What would you do? It's a common question used to follow any number of theoretical circumstances in which you might find yourself.
If you knew an employee you manage was going to be laid off in a couple of weeks and she came to you asking for advice on putting a down payment on a house, would you tell her that job was soon to be gone even though the company asked you not to disclose the information? If an ATM spit out twice the money you asked for and there's no record of that excess, would you return the money?
For a reader in the Ohio, the errant ATM disbursement is no theoretical exercise. A few years ago, at an ATM near his office, he made a deposit and requested $20 cash back. To his surprise, two 20-dollar bills came out along with a printed receipt that showed the correct deposit but a cash withdrawal of only $20.
He quickly called the branch of the bank (a large national bank) nearest to his office and asked to speak with a service representative. "When I explained what happened and tried to report the cash overpayment, their reply was simply astonishing."
The service rep told him that the branch he called had nothing to do with the ATM from which he withdrew his cash. He told him he should call another branch in Chicago. The service rep refused to call on my reader's behalf.
Of course, when he called Chicago, the service rep there told him to call his local branch. Explaining that he had tried this, the service rep in Chicago promised to correct his account.
In retrospect, he believes he let his bank, with which he has had an account for more than 30 years, off too easy.
When bank customers make mistakes, he reasons, say, overdrawing their accounts by as little as one dollar, his bank (and others) charges a substantial overdraft fee. If banks charge outrageous error fees, he believes it's only fair that when banks make a mistake, they should also be responsible for compensating those customers.
"More than 20 minutes of my life was wasted, undivided attention spent on the phone, begging (the bank) employees to correct the exasperating ATM mistake," he writes.
He doesn't seriously expect banks to ever compensate their inconvenienced customers, but, he asks "would it be unethical for suffering customers to ask bungling banks for similar idiot charges?"
There would be nothing ethically wrong with asking the bank to compensate him for his time straightening out an error it made and seemed reluctant to try to correct when a longstanding customer tried to make things right. But then, the bank has no ethical obligation to honor such a request.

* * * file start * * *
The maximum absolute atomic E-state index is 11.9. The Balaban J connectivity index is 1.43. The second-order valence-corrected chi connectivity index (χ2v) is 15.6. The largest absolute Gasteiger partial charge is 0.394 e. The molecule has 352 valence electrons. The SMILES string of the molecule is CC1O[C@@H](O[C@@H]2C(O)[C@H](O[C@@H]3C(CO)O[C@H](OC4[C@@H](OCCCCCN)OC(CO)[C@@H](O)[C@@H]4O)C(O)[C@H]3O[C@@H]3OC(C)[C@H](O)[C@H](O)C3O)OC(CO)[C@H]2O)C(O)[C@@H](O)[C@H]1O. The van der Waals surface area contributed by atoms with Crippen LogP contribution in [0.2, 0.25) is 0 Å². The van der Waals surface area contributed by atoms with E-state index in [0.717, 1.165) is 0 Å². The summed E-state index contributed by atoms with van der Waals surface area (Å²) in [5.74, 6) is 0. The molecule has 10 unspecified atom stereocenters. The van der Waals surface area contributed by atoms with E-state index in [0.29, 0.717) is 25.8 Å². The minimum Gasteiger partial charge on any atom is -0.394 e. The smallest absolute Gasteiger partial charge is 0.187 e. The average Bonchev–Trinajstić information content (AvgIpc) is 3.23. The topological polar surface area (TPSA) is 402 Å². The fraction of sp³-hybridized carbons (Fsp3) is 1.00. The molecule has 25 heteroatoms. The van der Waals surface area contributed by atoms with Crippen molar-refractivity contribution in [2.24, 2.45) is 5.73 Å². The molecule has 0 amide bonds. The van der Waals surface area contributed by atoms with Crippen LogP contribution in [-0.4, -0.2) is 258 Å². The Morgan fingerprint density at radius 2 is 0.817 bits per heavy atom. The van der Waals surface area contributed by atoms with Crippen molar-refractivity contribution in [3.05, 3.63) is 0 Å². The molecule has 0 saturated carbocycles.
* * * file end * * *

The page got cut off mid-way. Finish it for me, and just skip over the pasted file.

But the bank is obligated to treat its customers with respect and to honor its stated commitment to customer service. Passing off a customer who wants to set accounts right reflects poorly on the bank and its practices. My reader did the right thing by trying to return the cash he knew was not his. The bank should have done the right thing by empowering its representatives to be responsive to its customer rather than sending him on a wild chase to figure out how to return the cash.
And it wouldn't have killed the bank to thank my reader for his honesty, something it never bothered to do.
Jeffrey L. Seglin, author of The Right Thing: Conscience, Profit and Personal Responsibility in Today's Business and The Good, the Bad, and Your Business: Choosing Right When Ethical Dilemmas Pull You Apart, is a lecturer in public policy and director of the communications program at Harvard's Kennedy School. Follow him on Twitter: @jseglin
Do you have ethical questions that you need answered? Send them to email@example.com.
(c) 2012 JEFFREY L. SEGLIN. Distributed by Tribune MediaServices, Inc.
I'm sure glad my life isn't hampered by that much guilt and honesty!
Jeffrey the pregnant lady scenario would be hared, because the humanity in all of would hate to see if anyone suffer.
Once a person tries the local bank and the central office, that is enough time spent. The issue is not big enough for the persons at the bank to figure out what to do about it. They are only tellers, not presidents. An attempt was made in good faith and that is enough. The bank is not going to pay for the user's inconvenience in trying to return the money. That is rediculous. If one makes a fair attempt to be honest, that is enough.
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